Continue reading “Carrot Curry with Coconut-Lentil Crumble | Carrot Thengai Poriyal”
One of the easiest ways to cook vegetables to serve with any type of dal and rice is to stir fry them with spices.
One of the easiest ways to cook vegetables to serve with any type of dal and rice is to stir fry them with spices, adding a little water at the end so that the steam can complete the cooking if that is necessary. They taste fresh and so healthy as they are cooked quickly and retain colour and flavour.
Recently I was given some Avarakkai Beans, so rare to find fresh ones in Adelaide. They are called Indian Broad Beans and in a way they are the nano-est bit reminiscent of broad beans. The tiniest tiniest bit in flavour, but a little different in looks.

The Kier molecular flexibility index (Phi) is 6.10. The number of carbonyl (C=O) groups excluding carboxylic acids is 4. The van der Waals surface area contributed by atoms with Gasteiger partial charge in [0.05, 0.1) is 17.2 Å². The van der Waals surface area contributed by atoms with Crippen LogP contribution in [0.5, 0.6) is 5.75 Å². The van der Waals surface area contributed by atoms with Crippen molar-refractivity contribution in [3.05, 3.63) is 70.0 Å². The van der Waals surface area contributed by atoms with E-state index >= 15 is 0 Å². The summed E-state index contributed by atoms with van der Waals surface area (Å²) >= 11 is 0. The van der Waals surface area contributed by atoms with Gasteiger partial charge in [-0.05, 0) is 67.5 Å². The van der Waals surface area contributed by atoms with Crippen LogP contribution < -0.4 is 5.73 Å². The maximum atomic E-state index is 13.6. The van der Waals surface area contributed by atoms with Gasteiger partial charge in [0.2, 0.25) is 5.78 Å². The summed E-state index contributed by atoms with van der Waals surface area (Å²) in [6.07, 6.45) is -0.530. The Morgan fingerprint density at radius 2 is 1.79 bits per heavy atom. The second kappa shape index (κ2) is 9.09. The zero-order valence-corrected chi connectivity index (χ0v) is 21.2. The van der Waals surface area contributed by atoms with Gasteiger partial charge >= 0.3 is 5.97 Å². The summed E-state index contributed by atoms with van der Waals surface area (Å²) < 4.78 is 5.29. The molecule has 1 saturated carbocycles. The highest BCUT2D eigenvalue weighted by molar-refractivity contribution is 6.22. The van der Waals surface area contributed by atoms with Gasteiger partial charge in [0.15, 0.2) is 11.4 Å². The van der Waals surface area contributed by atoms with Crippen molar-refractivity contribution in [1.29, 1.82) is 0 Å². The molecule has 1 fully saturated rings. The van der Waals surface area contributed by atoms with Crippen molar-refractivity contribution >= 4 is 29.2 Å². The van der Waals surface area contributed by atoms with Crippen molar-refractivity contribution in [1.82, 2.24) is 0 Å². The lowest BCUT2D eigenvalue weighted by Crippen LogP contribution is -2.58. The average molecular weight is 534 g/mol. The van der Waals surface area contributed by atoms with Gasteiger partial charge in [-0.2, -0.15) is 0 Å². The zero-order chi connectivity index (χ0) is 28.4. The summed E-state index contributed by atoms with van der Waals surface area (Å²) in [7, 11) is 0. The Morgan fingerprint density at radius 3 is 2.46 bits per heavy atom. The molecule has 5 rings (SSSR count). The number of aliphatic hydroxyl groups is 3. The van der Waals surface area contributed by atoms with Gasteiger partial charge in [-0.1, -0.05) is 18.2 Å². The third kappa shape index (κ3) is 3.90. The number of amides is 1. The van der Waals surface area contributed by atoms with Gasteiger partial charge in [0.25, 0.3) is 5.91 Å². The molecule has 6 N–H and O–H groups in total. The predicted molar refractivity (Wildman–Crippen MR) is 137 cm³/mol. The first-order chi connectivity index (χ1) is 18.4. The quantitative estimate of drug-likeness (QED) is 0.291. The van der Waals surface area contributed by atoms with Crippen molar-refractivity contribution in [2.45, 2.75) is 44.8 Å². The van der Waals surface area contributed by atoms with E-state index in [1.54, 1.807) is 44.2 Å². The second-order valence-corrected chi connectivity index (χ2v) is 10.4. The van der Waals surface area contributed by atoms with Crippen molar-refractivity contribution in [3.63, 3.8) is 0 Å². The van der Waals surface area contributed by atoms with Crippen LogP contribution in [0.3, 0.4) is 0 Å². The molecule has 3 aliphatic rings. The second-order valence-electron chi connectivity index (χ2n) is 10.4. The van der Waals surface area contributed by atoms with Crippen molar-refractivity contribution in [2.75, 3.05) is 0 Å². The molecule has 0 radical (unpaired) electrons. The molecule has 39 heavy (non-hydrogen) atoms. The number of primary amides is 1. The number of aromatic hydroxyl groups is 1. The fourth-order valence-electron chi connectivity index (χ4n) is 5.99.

Wanting something to go with some Urad Tamatar Dal and a Rice and Mung cooked in Coconut and Coriander, I made this quick Avarakkai Fry.
You might also want to try Sweetcorn Sundal, Banana Coconut Fry, Eggplant Fry, or a Beetroot Fry. Try all of our Indian Vegetable Fry recipes. Browse all of our Indian recipes here and here. Find inspiration in our Winter dishes here and here.
Continue reading “Avarakkai Fry | Stir Fried Indian Broad Beans with Indian Spices”
Eggplant like you have never tasted before. Deep fried with chilli and tamarind.
We make two versions of Brinjal Fry – one that is sauteed, and this one which is deep fried. Both are incredible, even tho they are easy, no fuss recipes.
You might like to browse our eggplant recipes here and here. Our favourites are Baingan Kabharta – Eggplant Curry, Eggplant with Sesame and Soy, and Tender Eggplant. Browse all of our Indian recipes here and here. Find inspiration in our Autumn dishes here and here.
Continue reading “Brinjal Fry | Deepfried Eggplant”